Dependent for cleanliness. Babies are messy. It seems like they’re always exuding some bodily excretion or another. And while they do complain (loudly) when they’re dirty, there’s really nothing they can do about it; they need their caregiver to clean them up. Similarly, it is not within us to clean up the mess in our souls. Proverbs 20:9 reads, “Who can say, I have made my heart clean, I am pure from my sin?” The answer is no one! In Psalm 51, David asked God to wash away his transgressions and cleanse him from his sins. He knew he was unable to remove the filth of his sin on his own. Christians’ sins are washed away at baptism (Titus 3:5, 1 Peter 3:21, Acts 22:16), making the church spiritually clean for Christ (1 Corinthians 6:11, Ephesians 5:26). And don’t babies seem to get messiest right after a bath? God knows we can’t be perfect, so when we sin after baptism, he offers to make us clean again if we confess, ask in prayer, and repent (1 John 1:7-9, Matthew 6:12, Acts 8:22). Although babies don’t always cooperate in the tub, for us to be washed we must participate. God is all-powerful, but he has never forced man to do anything against our free will. He can’t make us clean if we don’t choose to submit. Note that the Corinthian brethren had to stop their sinful behaviors when they were washed and live sanctified lives instead (1 Corinthians 6:9-11). While we are completely dependent on God for spiritual cleansing, it is on our own shoulders to stay as clean as we can in service to him (James 1:27).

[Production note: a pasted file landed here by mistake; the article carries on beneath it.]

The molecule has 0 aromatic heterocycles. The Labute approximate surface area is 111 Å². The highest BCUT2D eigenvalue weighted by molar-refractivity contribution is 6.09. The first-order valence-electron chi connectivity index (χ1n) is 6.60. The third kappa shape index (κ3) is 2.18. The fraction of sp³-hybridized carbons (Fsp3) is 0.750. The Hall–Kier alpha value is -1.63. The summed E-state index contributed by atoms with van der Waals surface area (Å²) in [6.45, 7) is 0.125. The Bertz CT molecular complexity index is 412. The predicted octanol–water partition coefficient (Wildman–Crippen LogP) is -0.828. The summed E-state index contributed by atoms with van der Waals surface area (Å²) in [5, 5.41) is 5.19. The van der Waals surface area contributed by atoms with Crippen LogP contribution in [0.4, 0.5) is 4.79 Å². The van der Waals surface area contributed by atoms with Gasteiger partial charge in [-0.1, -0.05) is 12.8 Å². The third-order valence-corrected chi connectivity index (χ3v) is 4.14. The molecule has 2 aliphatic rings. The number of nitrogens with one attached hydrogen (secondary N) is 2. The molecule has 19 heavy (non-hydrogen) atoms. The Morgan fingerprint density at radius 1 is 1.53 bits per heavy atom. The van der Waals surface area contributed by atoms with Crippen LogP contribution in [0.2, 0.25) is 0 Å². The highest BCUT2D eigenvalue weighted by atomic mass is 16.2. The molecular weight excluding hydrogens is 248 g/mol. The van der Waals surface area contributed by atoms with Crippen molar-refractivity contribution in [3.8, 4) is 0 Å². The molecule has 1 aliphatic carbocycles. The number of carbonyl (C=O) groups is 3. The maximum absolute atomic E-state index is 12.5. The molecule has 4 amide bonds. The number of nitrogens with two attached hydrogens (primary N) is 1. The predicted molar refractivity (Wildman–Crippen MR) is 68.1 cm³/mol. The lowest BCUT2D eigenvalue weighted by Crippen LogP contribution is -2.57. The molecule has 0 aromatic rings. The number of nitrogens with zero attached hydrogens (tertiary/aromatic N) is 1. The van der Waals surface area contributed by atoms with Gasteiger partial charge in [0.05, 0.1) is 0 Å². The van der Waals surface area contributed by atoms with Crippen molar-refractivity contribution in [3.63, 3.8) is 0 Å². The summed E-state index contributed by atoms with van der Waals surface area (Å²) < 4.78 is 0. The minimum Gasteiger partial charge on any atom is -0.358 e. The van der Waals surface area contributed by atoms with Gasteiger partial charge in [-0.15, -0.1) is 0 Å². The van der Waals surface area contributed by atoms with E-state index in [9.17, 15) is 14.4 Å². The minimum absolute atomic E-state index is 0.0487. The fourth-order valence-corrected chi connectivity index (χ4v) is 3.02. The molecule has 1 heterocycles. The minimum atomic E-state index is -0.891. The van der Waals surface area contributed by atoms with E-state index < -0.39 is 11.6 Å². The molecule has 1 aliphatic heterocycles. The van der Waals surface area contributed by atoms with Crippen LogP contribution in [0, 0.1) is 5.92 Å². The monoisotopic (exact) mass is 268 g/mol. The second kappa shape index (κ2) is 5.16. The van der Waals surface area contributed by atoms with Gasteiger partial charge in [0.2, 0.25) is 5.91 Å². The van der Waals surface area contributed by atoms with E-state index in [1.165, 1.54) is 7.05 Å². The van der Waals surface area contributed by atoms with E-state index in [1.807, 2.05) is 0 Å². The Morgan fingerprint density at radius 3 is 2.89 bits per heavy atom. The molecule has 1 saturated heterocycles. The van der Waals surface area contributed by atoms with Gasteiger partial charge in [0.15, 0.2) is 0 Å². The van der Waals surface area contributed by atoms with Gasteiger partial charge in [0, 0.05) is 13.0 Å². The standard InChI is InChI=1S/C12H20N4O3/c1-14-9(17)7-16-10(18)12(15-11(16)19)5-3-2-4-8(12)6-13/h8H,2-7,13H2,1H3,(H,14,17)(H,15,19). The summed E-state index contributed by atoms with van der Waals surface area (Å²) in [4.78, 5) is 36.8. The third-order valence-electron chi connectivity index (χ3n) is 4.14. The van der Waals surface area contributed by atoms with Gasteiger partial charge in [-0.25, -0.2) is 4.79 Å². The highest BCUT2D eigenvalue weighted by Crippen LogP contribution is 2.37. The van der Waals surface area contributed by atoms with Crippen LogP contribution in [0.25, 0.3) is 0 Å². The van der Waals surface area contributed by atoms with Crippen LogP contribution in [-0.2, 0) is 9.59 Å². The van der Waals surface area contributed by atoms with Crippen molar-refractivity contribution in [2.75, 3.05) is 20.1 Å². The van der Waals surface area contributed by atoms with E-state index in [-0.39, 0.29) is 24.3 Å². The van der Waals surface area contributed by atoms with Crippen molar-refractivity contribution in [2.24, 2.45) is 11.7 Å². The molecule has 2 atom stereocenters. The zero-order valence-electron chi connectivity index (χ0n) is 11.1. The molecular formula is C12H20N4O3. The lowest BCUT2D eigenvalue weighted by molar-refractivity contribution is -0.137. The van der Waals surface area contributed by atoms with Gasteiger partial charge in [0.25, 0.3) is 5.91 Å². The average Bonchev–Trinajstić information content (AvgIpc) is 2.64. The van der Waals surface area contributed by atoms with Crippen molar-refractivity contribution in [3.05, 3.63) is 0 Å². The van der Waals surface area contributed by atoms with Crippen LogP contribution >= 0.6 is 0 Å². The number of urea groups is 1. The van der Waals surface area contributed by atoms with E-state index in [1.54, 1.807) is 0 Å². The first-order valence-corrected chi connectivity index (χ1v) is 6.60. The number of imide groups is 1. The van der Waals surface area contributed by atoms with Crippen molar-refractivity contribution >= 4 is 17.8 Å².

Dependent for protection. Toddlers can drown in less than an inch of water. They get into chemicals and poison themselves, confuse medicine with candy. My two-month old could choke in her own spit up, smother in a blanket, or slide off of a smooth surface and hit the floor. Kids need protection. While thankfully adults are safe from blankets and Tylenol, spiritually we bumble around as much as a toddler does on his feet. God knows that sin has physical consequences. Drugs and alcohol can cause illness and brain damage. Sexual promiscuity can cause heartbreak, spread disease, and bring children into the world that can’t be provided for. Gambling can ruin your family and get your kneecaps busted. These are just a few examples. Have you ever noticed that living a life according to the principles found in the Bible is fraught with fewer of these struggles? While we are never promised an easy life, as Christians there are some obstacles we can avoid, and we have God to thank. Just like toddlers who swallow pills, it may not be evident at the time why God would keep us away from certain activities, but we need to trust that as our Heavenly Father he knows what is best for us. Even more than a parent, God is our creator and designer. He has the right to tell us what to do.